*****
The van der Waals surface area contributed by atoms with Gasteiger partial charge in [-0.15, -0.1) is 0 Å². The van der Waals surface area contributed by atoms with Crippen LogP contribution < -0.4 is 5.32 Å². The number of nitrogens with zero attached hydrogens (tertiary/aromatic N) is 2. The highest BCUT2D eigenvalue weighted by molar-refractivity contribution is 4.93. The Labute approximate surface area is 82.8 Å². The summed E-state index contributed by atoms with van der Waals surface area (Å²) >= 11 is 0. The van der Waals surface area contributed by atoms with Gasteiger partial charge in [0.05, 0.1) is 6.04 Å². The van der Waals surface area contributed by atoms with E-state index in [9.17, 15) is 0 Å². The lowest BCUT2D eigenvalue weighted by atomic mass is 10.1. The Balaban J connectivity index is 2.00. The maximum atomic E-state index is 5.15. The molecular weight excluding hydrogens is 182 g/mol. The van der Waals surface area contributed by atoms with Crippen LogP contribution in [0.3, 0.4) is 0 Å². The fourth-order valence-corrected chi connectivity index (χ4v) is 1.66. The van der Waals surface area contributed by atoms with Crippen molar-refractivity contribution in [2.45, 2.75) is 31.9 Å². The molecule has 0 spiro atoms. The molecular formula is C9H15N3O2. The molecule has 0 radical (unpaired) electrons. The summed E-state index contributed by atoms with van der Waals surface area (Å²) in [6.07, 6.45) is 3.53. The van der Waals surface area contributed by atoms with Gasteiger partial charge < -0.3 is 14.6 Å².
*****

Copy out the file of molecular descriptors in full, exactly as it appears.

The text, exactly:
The van der Waals surface area contributed by atoms with Gasteiger partial charge in [-0.15, -0.1) is 0 Å². The van der Waals surface area contributed by atoms with Crippen LogP contribution < -0.4 is 5.32 Å². The number of nitrogens with zero attached hydrogens (tertiary/aromatic N) is 2. The highest BCUT2D eigenvalue weighted by molar-refractivity contribution is 4.93. The Labute approximate surface area is 82.8 Å². The summed E-state index contributed by atoms with van der Waals surface area (Å²) >= 11 is 0. The van der Waals surface area contributed by atoms with Gasteiger partial charge in [0.05, 0.1) is 6.04 Å². The van der Waals surface area contributed by atoms with E-state index in [9.17, 15) is 0 Å². The lowest BCUT2D eigenvalue weighted by atomic mass is 10.1. The Balaban J connectivity index is 2.00. The maximum atomic E-state index is 5.15. The molecular weight excluding hydrogens is 182 g/mol. The van der Waals surface area contributed by atoms with Crippen LogP contribution in [0.3, 0.4) is 0 Å². The fourth-order valence-corrected chi connectivity index (χ4v) is 1.66. The van der Waals surface area contributed by atoms with Crippen molar-refractivity contribution in [2.45, 2.75) is 31.9 Å². The molecule has 0 spiro atoms. The molecular formula is C9H15N3O2. The molecule has 0 radical (unpaired) electrons. The summed E-state index contributed by atoms with van der Waals surface area (Å²) in [6.07, 6.45) is 3.53. The van der Waals surface area contributed by atoms with Gasteiger partial charge < -0.3 is 14.6 Å².